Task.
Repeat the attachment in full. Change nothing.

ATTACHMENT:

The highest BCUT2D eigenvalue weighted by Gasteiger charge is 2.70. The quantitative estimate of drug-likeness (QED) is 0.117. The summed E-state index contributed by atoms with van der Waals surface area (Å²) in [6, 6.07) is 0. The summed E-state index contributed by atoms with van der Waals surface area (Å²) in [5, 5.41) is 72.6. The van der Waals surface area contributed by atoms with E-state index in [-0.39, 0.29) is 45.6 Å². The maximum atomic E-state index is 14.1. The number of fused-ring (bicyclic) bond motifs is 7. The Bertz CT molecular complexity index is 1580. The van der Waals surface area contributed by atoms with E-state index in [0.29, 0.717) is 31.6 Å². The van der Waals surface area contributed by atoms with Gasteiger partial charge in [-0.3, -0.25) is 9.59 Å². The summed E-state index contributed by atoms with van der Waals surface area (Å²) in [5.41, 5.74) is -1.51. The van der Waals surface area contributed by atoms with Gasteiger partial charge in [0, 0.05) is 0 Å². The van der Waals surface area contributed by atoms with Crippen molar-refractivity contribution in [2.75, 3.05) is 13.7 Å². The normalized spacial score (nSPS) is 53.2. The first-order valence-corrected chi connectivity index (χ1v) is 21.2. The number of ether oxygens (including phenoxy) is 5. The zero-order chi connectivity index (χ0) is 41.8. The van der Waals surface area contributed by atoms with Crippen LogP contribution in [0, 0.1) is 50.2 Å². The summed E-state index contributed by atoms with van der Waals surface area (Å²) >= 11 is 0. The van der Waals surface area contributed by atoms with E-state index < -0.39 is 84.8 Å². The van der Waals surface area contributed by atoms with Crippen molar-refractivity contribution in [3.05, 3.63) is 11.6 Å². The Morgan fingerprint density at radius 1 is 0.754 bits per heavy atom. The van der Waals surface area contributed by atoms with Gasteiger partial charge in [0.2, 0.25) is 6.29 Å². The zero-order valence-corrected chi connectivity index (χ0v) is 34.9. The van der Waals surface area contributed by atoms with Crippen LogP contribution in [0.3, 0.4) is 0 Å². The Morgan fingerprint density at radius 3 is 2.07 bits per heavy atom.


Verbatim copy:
The highest BCUT2D eigenvalue weighted by Gasteiger charge is 2.70. The quantitative estimate of drug-likeness (QED) is 0.117. The summed E-state index contributed by atoms with van der Waals surface area (Å²) in [6, 6.07) is 0. The summed E-state index contributed by atoms with van der Waals surface area (Å²) in [5, 5.41) is 72.6. The van der Waals surface area contributed by atoms with E-state index in [-0.39, 0.29) is 45.6 Å². The maximum atomic E-state index is 14.1. The number of fused-ring (bicyclic) bond motifs is 7. The Bertz CT molecular complexity index is 1580. The van der Waals surface area contributed by atoms with E-state index in [0.29, 0.717) is 31.6 Å². The van der Waals surface area contributed by atoms with Gasteiger partial charge in [-0.3, -0.25) is 9.59 Å². The summed E-state index contributed by atoms with van der Waals surface area (Å²) in [5.41, 5.74) is -1.51. The van der Waals surface area contributed by atoms with Gasteiger partial charge in [0, 0.05) is 0 Å². The van der Waals surface area contributed by atoms with Crippen molar-refractivity contribution in [2.75, 3.05) is 13.7 Å². The normalized spacial score (nSPS) is 53.2. The first-order valence-corrected chi connectivity index (χ1v) is 21.2. The number of ether oxygens (including phenoxy) is 5. The zero-order chi connectivity index (χ0) is 41.8. The van der Waals surface area contributed by atoms with Crippen LogP contribution in [0, 0.1) is 50.2 Å². The summed E-state index contributed by atoms with van der Waals surface area (Å²) >= 11 is 0. The van der Waals surface area contributed by atoms with E-state index < -0.39 is 84.8 Å². The van der Waals surface area contributed by atoms with Crippen molar-refractivity contribution in [3.05, 3.63) is 11.6 Å². The Morgan fingerprint density at radius 1 is 0.754 bits per heavy atom. The van der Waals surface area contributed by atoms with Gasteiger partial charge in [0.2, 0.25) is 6.29 Å². The zero-order valence-corrected chi connectivity index (χ0v) is 34.9. The van der Waals surface area contributed by atoms with Crippen LogP contribution in [0.3, 0.4) is 0 Å². The Morgan fingerprint density at radius 3 is 2.07 bits per heavy atom.